Profile: Darko Fritz – Error to Mistake > Notes on the Aesthetics of Failure by Vesna Madzoski: Two dominant scenarios of the future of humanity have marked the (post)modern century behind us. According to the first, optimistic one, we will reach unimaginable evolutionary peaks due to technological perfection; this disciplined and orderly functioning of machines will bring humans to the final state of evolution where the body never leaves the coziness of the pre-natal state of fullness and happiness. The other scenario gives a more concerned view on the technological advancement and supremacy, haunted with the images of Earth’s exhausted natural resources that will put humans a few evolutionary steps back – to their animal, ‘pre-civilized’ state.

Nexus of Art and Science: The Centre for Computational Neuroscience and Robotics at University of Sussex by Christina Aicardi: The author explores the relationships between science and art that have developed at the Centre for Computational Neuroscience and Robotics (CCNR) of the University of Sussex, which harbours an internationally renowned, leading research group in Artificial Life, Cognitive Science and Evolutionary Robotics. The aim is to establish whether and how interdisciplinary art-science practices at CCNR may lead to novel forms of knowledge production. Using fieldwork material as well as bibliographic and web resources, it showcases a number of initiatives and realizations. It also examines how individual researchers may understand, conceptualize, and justify, their experience and practice at the art-science junction in Artificial Life. This paper derives from the author’s PhD research project, of which a main focus has been to investigate interdisciplinary practices in the field of Artificial Life, which cross over the ‘two cultures’ divide. Artificial Life art is a predominant case of such interdisciplinarity crossover in the field of Artificial Life in general, and in the Sussex research group in particular.

Mish/Mash by Paul Catanese: There is a gulf between the implications of chaos and a haphazard undertaking; one implies cosmology, the other: untidiness. The complexity of mixing things together can be grand in scale, mesmerizing, protean – but also painful, rife with dead-ends, and uneven: wildly swinging between the startlingly rapid and agonizingly slow, a syncopated staccato so jarring, forwards and backwards are often indistinguishable without further examination or inquiry. Of mishmash, one can ascribe seemingly paradoxical traits: a mode of forming questions, a lens for meta-cognition, a gambler’s dilemma, a rehash of monkeys and typewriters, a ludic blossoming of multimodality, or perhaps the most devastating: an arbitrary wheel-spinning.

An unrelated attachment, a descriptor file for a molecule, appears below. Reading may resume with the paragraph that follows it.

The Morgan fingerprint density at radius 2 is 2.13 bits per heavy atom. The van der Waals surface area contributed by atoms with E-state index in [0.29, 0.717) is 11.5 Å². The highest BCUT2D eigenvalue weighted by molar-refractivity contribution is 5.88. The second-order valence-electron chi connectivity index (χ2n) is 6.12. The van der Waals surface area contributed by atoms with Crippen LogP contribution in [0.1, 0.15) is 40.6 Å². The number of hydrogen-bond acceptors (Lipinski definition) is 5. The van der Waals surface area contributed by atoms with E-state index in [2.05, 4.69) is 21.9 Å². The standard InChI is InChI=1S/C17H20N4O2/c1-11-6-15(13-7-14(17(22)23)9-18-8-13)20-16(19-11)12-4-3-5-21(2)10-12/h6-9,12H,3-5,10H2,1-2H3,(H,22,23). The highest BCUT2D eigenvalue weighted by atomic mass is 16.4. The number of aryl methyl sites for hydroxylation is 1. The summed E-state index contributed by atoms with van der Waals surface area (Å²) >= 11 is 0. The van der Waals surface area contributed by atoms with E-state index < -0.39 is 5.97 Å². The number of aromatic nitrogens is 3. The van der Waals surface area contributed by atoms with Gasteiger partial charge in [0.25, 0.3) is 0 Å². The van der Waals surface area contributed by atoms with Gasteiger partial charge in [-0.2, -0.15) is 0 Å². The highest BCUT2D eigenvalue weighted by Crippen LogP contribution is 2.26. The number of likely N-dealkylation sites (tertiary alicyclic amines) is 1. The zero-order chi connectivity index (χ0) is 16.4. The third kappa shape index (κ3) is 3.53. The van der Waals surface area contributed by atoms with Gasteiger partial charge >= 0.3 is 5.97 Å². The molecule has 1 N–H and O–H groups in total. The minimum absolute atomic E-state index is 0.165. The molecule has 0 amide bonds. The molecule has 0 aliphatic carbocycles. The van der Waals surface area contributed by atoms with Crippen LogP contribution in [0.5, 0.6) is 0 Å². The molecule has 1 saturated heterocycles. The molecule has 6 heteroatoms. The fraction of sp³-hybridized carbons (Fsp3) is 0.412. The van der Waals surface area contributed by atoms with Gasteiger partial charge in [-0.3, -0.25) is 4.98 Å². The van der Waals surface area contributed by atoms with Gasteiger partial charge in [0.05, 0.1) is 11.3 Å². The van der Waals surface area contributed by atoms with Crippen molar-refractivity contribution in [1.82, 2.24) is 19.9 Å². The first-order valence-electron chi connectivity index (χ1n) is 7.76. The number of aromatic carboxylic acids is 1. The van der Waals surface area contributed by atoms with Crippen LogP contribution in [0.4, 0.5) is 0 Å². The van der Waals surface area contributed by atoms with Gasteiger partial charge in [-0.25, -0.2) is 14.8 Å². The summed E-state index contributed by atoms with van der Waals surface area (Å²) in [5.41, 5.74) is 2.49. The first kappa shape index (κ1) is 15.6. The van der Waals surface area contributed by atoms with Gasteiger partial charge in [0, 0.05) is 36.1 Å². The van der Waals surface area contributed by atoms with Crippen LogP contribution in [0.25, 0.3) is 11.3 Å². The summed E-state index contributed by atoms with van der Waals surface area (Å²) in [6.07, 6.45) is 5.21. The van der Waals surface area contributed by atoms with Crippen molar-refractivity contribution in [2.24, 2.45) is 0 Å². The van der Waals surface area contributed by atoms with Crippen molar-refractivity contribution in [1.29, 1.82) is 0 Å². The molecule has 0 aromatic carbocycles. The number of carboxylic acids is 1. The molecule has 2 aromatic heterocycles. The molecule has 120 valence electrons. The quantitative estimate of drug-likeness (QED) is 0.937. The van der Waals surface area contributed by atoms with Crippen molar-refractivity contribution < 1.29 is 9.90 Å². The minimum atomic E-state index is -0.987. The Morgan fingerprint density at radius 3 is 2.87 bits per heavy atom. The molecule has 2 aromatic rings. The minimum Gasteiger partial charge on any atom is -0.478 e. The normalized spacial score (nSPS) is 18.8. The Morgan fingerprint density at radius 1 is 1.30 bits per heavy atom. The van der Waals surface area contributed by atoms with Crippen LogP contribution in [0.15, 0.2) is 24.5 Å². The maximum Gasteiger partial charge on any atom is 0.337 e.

Sipping Espresso with Salmon by Carey Bagdassarian: Complex systems require, for their full description, a language commensurate in complexity. The application of mathematical language to systems such as ecosystems or ritual systems demands a psychological distancing in order to apply the math in the first place. The resulting sensorial disembodiment precipitates yet another flavor of the mind-body separation.

The Making of Empty Stages by Tim Etchells and Hugo Glendinning by Gabriella Giannachi: In this interview to acclaimed theatre photographer Hugo Glendinning, Gabriella Giannachi discusses with him the making of his latest work, Empty Stages (2003–11), a documentation about empty stages, touching on his collaboration with UK theatre company Forced Entertainment and Tim Etchells, who co-authored some of the images,as well as photographic methodologies and relfections about emptiness, absence, presence and performance.

Cognitive Labor, Crowdsourcing, and Cultural History of Human/Machine Assemblages by Ayhan Aytes: In November 2005, Amazon Web Services started a web-based labor market where workers from across the world can choose and complete human intelligence tasks (HITS) designed by corporate developers. Labor required for fulfilling HITS varies: finding and matching information and images, translating text, transcribing audio, tagging images, answering surveys or visiting a blog. The amount of pay for each HIT ranges from one cent to several US dollars.

Inverse Embodiment: An Interview with Stelarc by Lanfranco Aceti: What is left of cyborgology today when we are actually looking at an artworld that is in total flux with bio-art, nano-art, data art and an infinite recombinatory matrix of disciplines in which art is the definition of human creativity?

Order in Complexity by Frieder Nake: Order in complexity. Yes, of course, when confronted with a complex situation, we usually search for order. Otherwise we have no chance to make sense out of the situation. We make sense, and it seems we always want to make it. Sense is not there to discover. It requires our activity. It is a construction.